Leo Varadkar doesn't plan 'first gentleman' role for partner
Leo Varadkar has revealed that he has no plans to ask his partner to attend official engagements should the Fine Gael leadership front-runner become taoiseach.
The Republic's social protection minister has spoken about his feelings for Dr Matthew Barrett, his partner of two years.
The openly-gay Mr Varadkar is favourite to succeed Enda Kenny as Fine Gael leader and taoiseach.
The latest opinion poll shows him narrowly ahead of leadership rival Simon Coveney.
The Sunday Business Post/Red C survey found around 41 per cent of voters believe Mr Varadkar would make the best taoiseach, compared to 39 per cent for Mr Coveney.
The gap between the two has narrowed since the last opinion poll a month ago when 40 per cent were opting for the Dublin West TD and 34 per cent for his Cork South-Central counterpart.
However, the research shows that Mr Varadkar has a clear lead among Fine Gael supporters, with 55 per cent opting for the social protection minister.
Mr Coveney has the backing of 21 of the party's TDs, senators and MEPs while 46 of them are supporting Mr Varadkar.
In a newspaper interview published yesterday, Mr Varadkar said a generational shift was taking place in political life which did not require his partner to attend official engagements.
He also discussed his feelings for his partner, who like the Fine Gael leadership contender, is a medical doctor.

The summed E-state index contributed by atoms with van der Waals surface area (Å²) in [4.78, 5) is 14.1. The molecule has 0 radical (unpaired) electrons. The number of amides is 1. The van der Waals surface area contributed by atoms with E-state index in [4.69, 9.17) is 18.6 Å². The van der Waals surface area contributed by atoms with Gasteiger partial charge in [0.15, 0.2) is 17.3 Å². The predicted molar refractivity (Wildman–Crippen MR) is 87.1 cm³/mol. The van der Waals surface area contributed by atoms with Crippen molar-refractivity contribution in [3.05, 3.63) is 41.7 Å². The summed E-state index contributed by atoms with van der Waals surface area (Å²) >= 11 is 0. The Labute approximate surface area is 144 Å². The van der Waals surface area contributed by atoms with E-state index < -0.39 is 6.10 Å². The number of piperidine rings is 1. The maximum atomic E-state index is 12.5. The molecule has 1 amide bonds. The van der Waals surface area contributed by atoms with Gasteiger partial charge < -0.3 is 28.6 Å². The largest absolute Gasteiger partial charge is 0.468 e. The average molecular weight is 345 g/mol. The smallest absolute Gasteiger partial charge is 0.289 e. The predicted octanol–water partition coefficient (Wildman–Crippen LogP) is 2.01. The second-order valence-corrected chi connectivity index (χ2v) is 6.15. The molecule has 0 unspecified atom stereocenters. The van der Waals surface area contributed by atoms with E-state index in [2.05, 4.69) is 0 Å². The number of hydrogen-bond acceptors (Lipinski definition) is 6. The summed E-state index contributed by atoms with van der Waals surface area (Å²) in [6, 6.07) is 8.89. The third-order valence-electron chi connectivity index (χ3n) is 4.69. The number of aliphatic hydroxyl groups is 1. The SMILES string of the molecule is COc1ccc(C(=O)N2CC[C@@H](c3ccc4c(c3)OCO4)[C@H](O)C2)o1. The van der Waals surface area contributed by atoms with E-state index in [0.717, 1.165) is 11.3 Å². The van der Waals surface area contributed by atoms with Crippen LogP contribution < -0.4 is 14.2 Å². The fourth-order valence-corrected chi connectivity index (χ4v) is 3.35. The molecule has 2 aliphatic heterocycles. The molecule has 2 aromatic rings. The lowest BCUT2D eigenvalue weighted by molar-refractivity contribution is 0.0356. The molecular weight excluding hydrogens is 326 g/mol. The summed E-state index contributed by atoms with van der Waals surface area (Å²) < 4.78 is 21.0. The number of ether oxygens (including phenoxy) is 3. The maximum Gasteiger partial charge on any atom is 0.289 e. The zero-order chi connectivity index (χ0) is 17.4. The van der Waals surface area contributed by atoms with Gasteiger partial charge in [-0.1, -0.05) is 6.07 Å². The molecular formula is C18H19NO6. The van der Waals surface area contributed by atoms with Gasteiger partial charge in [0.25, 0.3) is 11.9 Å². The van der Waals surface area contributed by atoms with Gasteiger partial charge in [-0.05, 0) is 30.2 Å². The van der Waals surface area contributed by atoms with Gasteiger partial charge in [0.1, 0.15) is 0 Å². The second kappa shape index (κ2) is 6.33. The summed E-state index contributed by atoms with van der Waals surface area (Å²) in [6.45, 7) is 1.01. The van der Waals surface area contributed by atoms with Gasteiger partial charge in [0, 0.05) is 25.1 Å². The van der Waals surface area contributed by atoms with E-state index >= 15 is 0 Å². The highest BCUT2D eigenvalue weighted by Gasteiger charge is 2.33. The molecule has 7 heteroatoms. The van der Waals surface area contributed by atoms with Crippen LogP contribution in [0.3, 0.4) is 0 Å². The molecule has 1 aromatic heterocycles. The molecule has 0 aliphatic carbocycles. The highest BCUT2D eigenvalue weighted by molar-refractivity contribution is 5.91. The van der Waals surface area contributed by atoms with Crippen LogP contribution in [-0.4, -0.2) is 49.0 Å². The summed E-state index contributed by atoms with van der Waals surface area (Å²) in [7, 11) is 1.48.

"Matt is just a very special person, someone who is unconditionally on my side, which is always great," he told the Sunday Independent.
"He is the kind of person who has made me a better person – I know I sound like Jack Nicholson is 'As Good As It Gets', but it's true."
He described his Gaeilgeoir partner as "cleverer than me" and said he occasionally found that intimidating.
"He is very, very intelligent – he can read faster than me, he can do calculations faster than me – he is very bright."
Mr Varadkar also spoke of his anxiety about revealing his sexuality in 2015 ahead of the Republic's same-sex marriage referendum.
"I was very worried – I was very worried about it for about a year," he said.
Mr Varadkar's parents Ashok and Miriam also spoke about their son's partner, describing him as "part of the family" and saying he has "been good for Leo".
The Dublin West TD told the paper he and his partner had not spoken about marriage.
Asked about his partner appearing at official engagements, he responded: "While that has been the tradition in politics, it doesn't necessarily have to be."
Mr Varadkar cites the example of Angela Merkel, who he points out is on her third term as German chancellor.
"She has a husband but he has a job – he has only ever attended one occasion with her because he has his own career," he said.
"I think that would be part of the generational shift in politics, because traditionally you had a male leader, a wife who had given up her job. We are now moving into an era across the world where men and couples have their own careers."